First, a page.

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Posts Tagged ‘ John Walker ’

Atop Pine Mountain

Tuesday, May 24th, 2011

By John Walker

It’s been almost three weeks now, and I still cannot believe I was on the bus. There are questions everyday and pictures to remind me this trip of a lifetime happened. As surreal as it might have seemed, there is no doubt I spent eleven days with thirty-nine of the most amazing people in my generation. They came from all walks of life and headed off in every direction imaginable. For those eleven days we were bound tight, weaving a web of friendship, ideas, and pure energy. And just like energy we could not keep to the confines of one bus but had to expand rapidly like a big bang. Imagine forty shooting stars across the sky going in different directions, each one carrying enough light to change the world.

Here I am on the top of Pine Mountain looking across the valley. The night sky is clear, but no sign of shooting stars. Up here we fight strip mining and help communities affected by it. Up here we watch the tallest mountain in our state being stripped all night and day. The work never stops. Even from across the valley we can hear the bulldozers and the trucks, the roars and groans of heavy machinery blending with the whippoorwills and night critters. The mine’s overhead lights illuminate the distant mountainside while we slowly build up our campfire.

I wonder if they can see our tiny fire. I wonder if they know why we are here. Someone in our circle starts pickin’ at a banjo while others sing. Someone throws another stick on the fire, and a smile creeps onto my face. There is only one song I can think of right now, one I can’t wait to sing with my new friends again someday.

“this little light of mine,…..”


Day 4: Gaining Perspective

Wednesday, May 11th, 2011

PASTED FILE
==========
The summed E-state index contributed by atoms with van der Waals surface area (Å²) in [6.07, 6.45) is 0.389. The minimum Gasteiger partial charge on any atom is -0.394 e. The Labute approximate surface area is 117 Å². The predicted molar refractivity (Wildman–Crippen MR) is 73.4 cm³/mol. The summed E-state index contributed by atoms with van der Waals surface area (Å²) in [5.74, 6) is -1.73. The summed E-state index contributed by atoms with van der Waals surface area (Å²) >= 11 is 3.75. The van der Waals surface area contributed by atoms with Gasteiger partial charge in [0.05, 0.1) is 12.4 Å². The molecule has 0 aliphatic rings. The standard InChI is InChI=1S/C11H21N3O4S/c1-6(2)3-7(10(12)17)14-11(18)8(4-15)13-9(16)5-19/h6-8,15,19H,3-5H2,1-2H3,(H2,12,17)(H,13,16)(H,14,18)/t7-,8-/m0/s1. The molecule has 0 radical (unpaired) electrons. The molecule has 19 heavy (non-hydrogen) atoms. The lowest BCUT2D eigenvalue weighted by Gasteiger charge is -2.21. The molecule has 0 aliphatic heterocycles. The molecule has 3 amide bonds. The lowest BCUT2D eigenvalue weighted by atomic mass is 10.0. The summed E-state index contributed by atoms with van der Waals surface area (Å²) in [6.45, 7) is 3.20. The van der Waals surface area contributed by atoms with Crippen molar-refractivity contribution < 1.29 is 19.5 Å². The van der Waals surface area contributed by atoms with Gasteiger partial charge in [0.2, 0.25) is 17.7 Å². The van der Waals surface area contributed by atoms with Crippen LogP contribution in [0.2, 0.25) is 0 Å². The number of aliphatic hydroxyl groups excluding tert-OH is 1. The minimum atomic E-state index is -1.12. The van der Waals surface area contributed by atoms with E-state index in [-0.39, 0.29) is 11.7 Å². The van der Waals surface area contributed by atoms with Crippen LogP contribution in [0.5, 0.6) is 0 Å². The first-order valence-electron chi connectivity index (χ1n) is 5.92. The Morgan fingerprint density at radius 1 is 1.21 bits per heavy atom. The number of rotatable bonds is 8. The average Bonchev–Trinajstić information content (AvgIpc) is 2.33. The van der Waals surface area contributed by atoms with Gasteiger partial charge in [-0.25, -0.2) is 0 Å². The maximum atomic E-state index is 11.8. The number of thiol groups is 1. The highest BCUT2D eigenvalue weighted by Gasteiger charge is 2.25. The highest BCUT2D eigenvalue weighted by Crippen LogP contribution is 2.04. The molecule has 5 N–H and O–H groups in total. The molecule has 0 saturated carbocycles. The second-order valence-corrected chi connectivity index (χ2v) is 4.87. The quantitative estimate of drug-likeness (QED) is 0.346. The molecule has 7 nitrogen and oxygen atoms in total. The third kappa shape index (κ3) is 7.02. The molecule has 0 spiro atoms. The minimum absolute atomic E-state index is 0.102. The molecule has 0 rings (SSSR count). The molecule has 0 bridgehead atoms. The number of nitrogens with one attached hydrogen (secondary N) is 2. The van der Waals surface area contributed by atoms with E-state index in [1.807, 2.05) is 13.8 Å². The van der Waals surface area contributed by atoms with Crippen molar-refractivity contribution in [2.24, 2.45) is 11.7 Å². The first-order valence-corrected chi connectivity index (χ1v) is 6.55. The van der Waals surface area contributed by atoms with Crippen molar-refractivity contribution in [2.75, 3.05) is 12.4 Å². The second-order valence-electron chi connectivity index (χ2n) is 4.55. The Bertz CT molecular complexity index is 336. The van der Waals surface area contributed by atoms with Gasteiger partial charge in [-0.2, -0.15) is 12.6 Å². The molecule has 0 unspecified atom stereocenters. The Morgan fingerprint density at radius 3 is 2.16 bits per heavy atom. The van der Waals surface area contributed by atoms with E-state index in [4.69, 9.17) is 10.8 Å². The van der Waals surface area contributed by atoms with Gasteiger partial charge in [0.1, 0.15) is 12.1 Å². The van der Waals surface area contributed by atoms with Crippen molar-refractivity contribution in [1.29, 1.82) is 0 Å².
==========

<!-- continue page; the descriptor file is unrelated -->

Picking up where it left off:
By John Walker

Today we found ourselves in the historic city of Petersburg, Va. Like many southern towns, it is much more famous for its history than its current state. When we came in, I strangely felt like I was back in Kentucky. There, off the side of the highway, was the long line of strip malls that make up that modern U.S. town. What 20 years ago they called progress is now just a sign of a dying community. Dion Diamond, original Freedom Rider from Petersburg, unexpectedly stopped our bus when he saw the Trailways Bus station was still there. His own amazement came to my attention. Are we that far removed from ourselves?

Dion had the bus pull over immediately and soon enough we were on an impromptu walking tour of downtown Petersburg. Within minutes of reaching the heart of downtown, the comments of fellow student riders came to my attention. Many of the riders who have never been to the South had no words to describe what they were seeing. There were boarded up windows in every other building, traffic was bare, and the nicest place downtown was the tiny diner that defines many similar towns. All I could do was try to explain to my new friends what happened to this town, just as Dion was doing. As I stood there describing the fate of this town there was a realization. I was describing the death of hundreds of communities across this country.